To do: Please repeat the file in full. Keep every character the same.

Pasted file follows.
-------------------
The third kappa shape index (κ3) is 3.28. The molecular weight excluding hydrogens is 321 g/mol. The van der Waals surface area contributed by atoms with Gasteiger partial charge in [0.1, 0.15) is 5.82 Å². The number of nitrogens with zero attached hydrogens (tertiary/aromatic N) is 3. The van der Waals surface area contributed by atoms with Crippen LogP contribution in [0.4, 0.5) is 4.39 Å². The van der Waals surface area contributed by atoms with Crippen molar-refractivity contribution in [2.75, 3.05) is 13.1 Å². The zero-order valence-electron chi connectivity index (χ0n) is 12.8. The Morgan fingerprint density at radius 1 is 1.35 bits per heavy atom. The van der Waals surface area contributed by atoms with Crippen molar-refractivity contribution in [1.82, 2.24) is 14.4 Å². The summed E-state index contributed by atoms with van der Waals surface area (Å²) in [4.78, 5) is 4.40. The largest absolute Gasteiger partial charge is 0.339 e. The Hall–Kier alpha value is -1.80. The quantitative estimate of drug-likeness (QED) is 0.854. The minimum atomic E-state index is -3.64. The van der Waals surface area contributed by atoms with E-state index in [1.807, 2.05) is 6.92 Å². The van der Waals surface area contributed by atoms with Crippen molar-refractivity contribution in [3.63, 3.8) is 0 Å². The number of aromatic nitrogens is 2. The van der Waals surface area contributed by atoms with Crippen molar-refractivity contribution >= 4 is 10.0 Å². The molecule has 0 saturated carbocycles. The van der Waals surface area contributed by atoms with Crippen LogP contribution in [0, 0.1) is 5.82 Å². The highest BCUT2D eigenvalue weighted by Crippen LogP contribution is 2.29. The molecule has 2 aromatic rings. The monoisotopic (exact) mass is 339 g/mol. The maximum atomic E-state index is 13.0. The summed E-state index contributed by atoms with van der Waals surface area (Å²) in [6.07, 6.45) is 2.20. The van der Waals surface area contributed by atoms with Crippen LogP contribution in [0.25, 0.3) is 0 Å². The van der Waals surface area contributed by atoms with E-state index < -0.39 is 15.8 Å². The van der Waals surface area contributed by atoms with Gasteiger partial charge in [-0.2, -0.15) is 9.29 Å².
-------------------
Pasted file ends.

The third kappa shape index (κ3) is 3.28. The molecular weight excluding hydrogens is 321 g/mol. The van der Waals surface area contributed by atoms with Gasteiger partial charge in [0.1, 0.15) is 5.82 Å². The number of nitrogens with zero attached hydrogens (tertiary/aromatic N) is 3. The van der Waals surface area contributed by atoms with Crippen LogP contribution in [0.4, 0.5) is 4.39 Å². The van der Waals surface area contributed by atoms with Crippen molar-refractivity contribution in [2.75, 3.05) is 13.1 Å². The zero-order valence-electron chi connectivity index (χ0n) is 12.8. The Morgan fingerprint density at radius 1 is 1.35 bits per heavy atom. The van der Waals surface area contributed by atoms with Crippen molar-refractivity contribution in [1.82, 2.24) is 14.4 Å². The summed E-state index contributed by atoms with van der Waals surface area (Å²) in [4.78, 5) is 4.40. The largest absolute Gasteiger partial charge is 0.339 e. The Hall–Kier alpha value is -1.80. The quantitative estimate of drug-likeness (QED) is 0.854. The minimum atomic E-state index is -3.64. The van der Waals surface area contributed by atoms with E-state index in [1.807, 2.05) is 6.92 Å². The van der Waals surface area contributed by atoms with Crippen molar-refractivity contribution in [3.63, 3.8) is 0 Å². The number of aromatic nitrogens is 2. The van der Waals surface area contributed by atoms with Crippen molar-refractivity contribution >= 4 is 10.0 Å². The molecule has 0 saturated carbocycles. The van der Waals surface area contributed by atoms with Crippen LogP contribution in [0, 0.1) is 5.82 Å². The highest BCUT2D eigenvalue weighted by Crippen LogP contribution is 2.29. The molecule has 2 aromatic rings. The monoisotopic (exact) mass is 339 g/mol. The maximum atomic E-state index is 13.0. The summed E-state index contributed by atoms with van der Waals surface area (Å²) in [6.07, 6.45) is 2.20. The van der Waals surface area contributed by atoms with Crippen LogP contribution in [0.25, 0.3) is 0 Å². The van der Waals surface area contributed by atoms with E-state index < -0.39 is 15.8 Å². The van der Waals surface area contributed by atoms with Gasteiger partial charge in [-0.2, -0.15) is 9.29 Å².